Isabel was contractually obliged to pay for this acquisition in two stages: Exem was supposed to give Sonangol the first 15% of the agreed cost upfront, amounting to 11.2 million Euros (US $12.5 million), with the balance comprising 63.8 million euros (US $71.5 million) to be paid later.
Ten years later, when her father named Isabel as Chair of the Board of Sonangol in 2016, Exem had yet to pay a single cent of the amount due. Isabel apparently offered Sonangol a sum in Angolan kwanzas which insiders said bore no relation to the actual sum owed, infuriating Carlos Saturnino, who replaced her as head of Sonangol. Saturnino demanded she pay the going rate for the shares, in foreign currency.
To this day Isabel has yet to provide any proof of any payment by Exem Africa to Sonangol for the GALP stock.
Insiders accuse the former President’s daughter of having benefited from an illegal transfer of state patrimony (oil revenue funds channelled through Sonangol) authorized by her father, the then President – a sum worth more than US $80 million which she has never paid back. Even if she were to pay up now, Isabel clearly got her start from Angolan public funds. Not to mention a 13 year (and counting) repayment holiday.
Sonangol, and in particular Manuel Vicente, who signed the stock-transfer contract with Isabel, should come clean. Because nowhere in Sonangol’s published accounts is there any record of payment by Isabel for the Esperaza/Amorim/Galp stock.
At odds with Isabel’s PR campaign which presents her as someone who brings added value to any investment vehicle, Maka Angola has heard from a source in Portugal that her connection with GALP has made it harder to obtain investment for oil and gas projects in Mozambique and Angola. “Some banks have turned GALP down precisely because of the presence of Isabel dos Santos, a Politically-Exposed Person, on the board,” says the source, “other banks would only offer a loan at elevated rates of interest because they have reason to fear that GALP’s link to Isabel dos Santos puts it at greater risk.”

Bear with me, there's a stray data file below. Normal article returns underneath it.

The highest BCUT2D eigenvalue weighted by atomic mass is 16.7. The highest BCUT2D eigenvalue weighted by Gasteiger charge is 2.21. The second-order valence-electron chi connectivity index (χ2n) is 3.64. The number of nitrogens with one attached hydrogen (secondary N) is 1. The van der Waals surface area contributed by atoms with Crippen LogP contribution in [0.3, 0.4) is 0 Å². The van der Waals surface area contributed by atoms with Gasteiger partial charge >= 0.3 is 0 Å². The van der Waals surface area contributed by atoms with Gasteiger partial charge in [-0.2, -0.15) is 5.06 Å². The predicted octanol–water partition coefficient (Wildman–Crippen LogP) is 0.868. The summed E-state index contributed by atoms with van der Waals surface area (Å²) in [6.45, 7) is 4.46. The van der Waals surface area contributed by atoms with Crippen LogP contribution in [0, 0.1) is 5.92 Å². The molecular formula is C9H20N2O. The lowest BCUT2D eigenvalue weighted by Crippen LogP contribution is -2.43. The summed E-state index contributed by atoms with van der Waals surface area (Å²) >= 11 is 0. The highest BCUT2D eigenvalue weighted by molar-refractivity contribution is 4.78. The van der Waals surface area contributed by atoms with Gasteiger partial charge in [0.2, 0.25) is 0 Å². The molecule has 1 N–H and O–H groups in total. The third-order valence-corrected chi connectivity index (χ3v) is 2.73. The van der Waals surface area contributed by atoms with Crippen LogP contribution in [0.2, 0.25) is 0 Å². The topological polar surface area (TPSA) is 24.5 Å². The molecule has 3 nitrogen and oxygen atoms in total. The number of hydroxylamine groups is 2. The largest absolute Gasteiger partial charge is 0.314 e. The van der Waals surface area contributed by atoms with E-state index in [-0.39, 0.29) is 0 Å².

Maka Angola legal expert Rui Verde says “Isabel dos Santos’s stock in GALP should be slapped with a lien or retention of title in favour of Sonangol until and unless her company pays off, in full, all the entire amount owed.” Additionally, it should be noted that it was not ever legal for Sonangol, a state-owned company, to function as a private investment bank for the president’s family.” In Rui Verde’s opinion, “The transfer of stock to Isabel dos Santos should be decreed null and void and the stock should be immediately returned to Sonangol.”
The truth is that Angola is still unable to call to account the corrupt leaders who have robbed it blind. Those in power today are crippled by the fear that any action against their former President could bring down the entire ruling party and lead to chaos. This is what enables Angola’s pampered ‘Princesa’ to boast of her great expertise as an investor in Portugal when the whole world knows it wasn’t her money she invested and no expertise was required.
When there is documentary evidence that proves someone is a fraud and a liar, Maka Angola is not just happy to do the donkey work to make it public but will stubbornly continue to call for the corrupt to be brought to justice. Sadly for Isabel dos Santos, no matter how often she protests her innocence, the facts speak for themselves.